One of the longest-standing commitments in the UK Digital Economy bill, which is expected to pass through the House of Commons on 28 November, is to provide everybody in the country with a guaranteed minimum downstream broadband speed of 10 Mbps by 2020.
Whether the Government and the private sector will be able to make this happen is one thing, but a more important question is perhaps whether a universal service obligation (USO) of 10 Mbps is a high enough commitment.
The average speed per household is already considerably above this at around 28 Mbps. However, this is skewed by much higher speeds in urban areas which tends to obscure the poor service experienced by broadband users in areas that are not viable to serve commercially for private sector broadband operators. These citizens may experience speeds far lower than this.
It is this problem that the USO aims to address; but is it ambitious enough to do so?
There is actually already a USO in the UK, set in the early 2000s in the days of dial-up, of 28.8 Kbps. This seems absurdly low now, and shows how far behind technological advances the USO has fallen, as well as how quickly it has done so.
According to Ofcom’s most recent infrastructure report, the regulator still believes that 10 Mbps is adequate for UK households.
However, it is worth noting that this report is now a year old as it was published at the end of 2015, and by 2020 demand may have changed significantly.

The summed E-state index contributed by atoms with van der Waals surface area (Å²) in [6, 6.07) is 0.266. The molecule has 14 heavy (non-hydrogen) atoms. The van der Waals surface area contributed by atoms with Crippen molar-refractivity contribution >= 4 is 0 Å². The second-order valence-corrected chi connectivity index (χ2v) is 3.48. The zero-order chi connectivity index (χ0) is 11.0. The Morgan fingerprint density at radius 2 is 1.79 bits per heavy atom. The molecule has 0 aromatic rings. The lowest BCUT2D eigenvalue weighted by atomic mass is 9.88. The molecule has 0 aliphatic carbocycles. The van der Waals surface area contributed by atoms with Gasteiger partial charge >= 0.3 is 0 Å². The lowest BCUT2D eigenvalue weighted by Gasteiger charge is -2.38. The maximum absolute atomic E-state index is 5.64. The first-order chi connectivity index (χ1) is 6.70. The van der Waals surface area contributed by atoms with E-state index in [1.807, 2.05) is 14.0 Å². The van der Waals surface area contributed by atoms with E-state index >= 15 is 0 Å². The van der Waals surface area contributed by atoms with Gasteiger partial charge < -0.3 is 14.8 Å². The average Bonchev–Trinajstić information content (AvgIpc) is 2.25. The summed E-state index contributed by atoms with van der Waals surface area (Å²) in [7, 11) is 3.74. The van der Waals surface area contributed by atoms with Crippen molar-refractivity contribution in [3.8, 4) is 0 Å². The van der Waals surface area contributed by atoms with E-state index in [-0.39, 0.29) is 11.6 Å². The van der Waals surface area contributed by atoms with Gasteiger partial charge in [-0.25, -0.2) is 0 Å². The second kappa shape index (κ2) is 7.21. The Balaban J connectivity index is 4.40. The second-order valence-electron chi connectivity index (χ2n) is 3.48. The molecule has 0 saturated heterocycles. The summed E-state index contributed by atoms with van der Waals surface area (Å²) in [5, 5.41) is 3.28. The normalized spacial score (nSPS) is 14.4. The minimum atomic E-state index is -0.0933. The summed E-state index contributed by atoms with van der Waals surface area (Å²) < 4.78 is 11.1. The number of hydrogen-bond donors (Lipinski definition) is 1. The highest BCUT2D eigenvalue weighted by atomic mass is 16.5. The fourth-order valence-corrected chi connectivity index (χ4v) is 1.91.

Cisco expects IP traffic in the UK to nearly triple between 2015 and 2020, with the average British internet user set to burn through 93.9GB of traffic per month in 2020 compared to 40GB per month in 2015.
Due to increasing usage, then, by 2020 the same speed may not be adequate.
The Digital Economy bill will require Ofcom to update the commitment regularly if circumstances change, which will hopefully prevent the USO from falling so drastically behind actual usage figures.
For small businesses, which may be based in poorly served areas of the country, the USO at its current level may struggle to fill demand.
According to a report by the Broadband Stakeholder Group (BSG), the median premise demand for broadband amongst small businesses in 2015 was 5 Mbps, which will rise to 8.2 Mbps in 2025. However, by definition a median means that half of users would be unsatisfied with the figure.
The figures for the 95th percentile demand (at which 95 percent of small businesses are satisfied) are 13 Mbps and 41.1 Mbps respectively.
Whether the 10 Mbps USO will be enough, especially by 2020, is unclear. However, what is more important than the specific figure is that it is regularly reviewed to ensure it is adequate.